November Green

November, like spring, brings green to the hills and life to my flowers. But, unlike the first of the year, the last of the year is a time for story telling. Basking next to stove with most of the chores done, neighbors tend to tell stories. Stories that may or may not be actually true but that have a truth to them.

Twenty-five—thirty years ago there were 3 neighbors. It would be hard to find three more different types of people. Yet, a grassy path curved between the properties. In one house, coke trails left powdery smudges on every slick surface and beer cans littered the hillside around the yard. Yet, if the owner of that house wandered outside and followed the path through a hundred acres of woodland and meadow, he came to a carefully created and thoughtfully planned farmyard that belonged to a hardworking homesteading family. They milked their goats and feed their poultry with the help of a third neighbor, a somewhat hapless good natured man and his wife. For the sake of the story and to keep a little privacy let us call them Tom, Dick, and Harry.

November, like spring, brings green to the hills but not all of that color is natural. Some of it comes in large bundles of bills as a result of illegal activities. Tom had grown the green weed (as had the other neighboring houses) and with the help of Harry garnered a goodly reward. But money gotten in this manner can’t be deposited safely in banks so he took a shovel, dug a hole and buried thirty thousand dollars in a backpack deep in the dirt.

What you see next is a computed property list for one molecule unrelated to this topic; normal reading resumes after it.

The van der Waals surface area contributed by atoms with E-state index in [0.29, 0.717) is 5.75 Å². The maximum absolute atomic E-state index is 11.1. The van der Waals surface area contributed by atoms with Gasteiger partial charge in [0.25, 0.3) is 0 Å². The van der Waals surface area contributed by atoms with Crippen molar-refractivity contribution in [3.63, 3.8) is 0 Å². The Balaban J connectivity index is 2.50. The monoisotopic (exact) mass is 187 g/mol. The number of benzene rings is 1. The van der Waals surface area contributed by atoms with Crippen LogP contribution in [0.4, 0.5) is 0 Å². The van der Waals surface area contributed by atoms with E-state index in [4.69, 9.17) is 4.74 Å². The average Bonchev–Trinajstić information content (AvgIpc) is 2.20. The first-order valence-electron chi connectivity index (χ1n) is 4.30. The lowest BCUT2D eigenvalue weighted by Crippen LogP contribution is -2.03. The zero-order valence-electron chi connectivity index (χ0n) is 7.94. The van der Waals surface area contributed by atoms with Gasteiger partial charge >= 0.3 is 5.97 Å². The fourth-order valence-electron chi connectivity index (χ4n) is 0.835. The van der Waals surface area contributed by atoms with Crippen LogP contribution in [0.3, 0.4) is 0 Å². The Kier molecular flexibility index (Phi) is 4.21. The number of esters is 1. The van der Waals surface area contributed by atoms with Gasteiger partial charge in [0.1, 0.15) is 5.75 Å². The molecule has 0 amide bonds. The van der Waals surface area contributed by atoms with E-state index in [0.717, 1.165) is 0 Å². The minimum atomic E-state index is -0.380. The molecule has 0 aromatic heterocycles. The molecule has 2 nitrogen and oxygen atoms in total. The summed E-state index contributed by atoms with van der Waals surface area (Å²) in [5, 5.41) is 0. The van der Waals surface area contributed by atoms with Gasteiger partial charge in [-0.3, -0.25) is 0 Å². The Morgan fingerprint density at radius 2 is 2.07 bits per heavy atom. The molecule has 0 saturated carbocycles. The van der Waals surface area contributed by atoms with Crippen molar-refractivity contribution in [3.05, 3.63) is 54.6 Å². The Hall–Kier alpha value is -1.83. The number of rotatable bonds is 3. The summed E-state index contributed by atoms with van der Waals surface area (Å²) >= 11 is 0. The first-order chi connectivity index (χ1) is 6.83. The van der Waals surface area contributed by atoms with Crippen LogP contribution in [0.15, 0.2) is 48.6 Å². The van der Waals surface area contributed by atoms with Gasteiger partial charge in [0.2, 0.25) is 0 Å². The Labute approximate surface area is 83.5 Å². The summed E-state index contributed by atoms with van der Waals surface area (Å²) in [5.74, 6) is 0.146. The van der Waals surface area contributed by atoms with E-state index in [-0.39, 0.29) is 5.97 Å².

Two days later, after a rain, Tom stumbled out to find a gaping hole where his stash had been. He knew the culprit was Harry and he drove furiously over to confront him and his wife. Tom took along some guns and friends so the young couple must have been terrified. Eventually, Tom left but not before demanding the return of his money or else.

Harry’s wife went weeping to Dick and family. They brought her in to sit by the fire and comforted her with herbal tea and homemade soup. She told them the story of the missing money. Frightened, she trembled as she told of the threats. Eventually, though, she gathered her courage and headed to Tom’s house hoping to make peace because she didn’t have any money to give.

Barely had she gone, when she ran back. She dragged the family out as witnesses. There, just off the path, was the backpack–ripped open with soggy hundred dollar bills plastered to rocks, clinging to trees, and scattered all over the meadow. One of Tom’s many dogs had obviously dug up the stash, chewed on it for a while, and then discarded it.

The family squatted as caretakers while she and the homesteader’s wife hurried down to get Tom. Imagine his foolish face as he gathered the money with the aid of the wife and the whole homesteading family. Imagine his stammered apologies. Of course, not all the money was recovered. In fact, less than twenty thousand dollars. But, still Tom was pleased to have gotten any back and too embarrassed at his folly to bemoan his fate too loudly.

November, like spring, brings green to these hills. And the story goes that it brought green to the Homesteading family too. Seems like early that morning, so many years ago, on that long path through the woods, one of the daughters found ten thousand dollars neatly bound in rubber bands.

Of course, they didn’t mention it. Not even when their dear friend was trembling and crying. Some neighbors aren’t that neighborly even in the hills.



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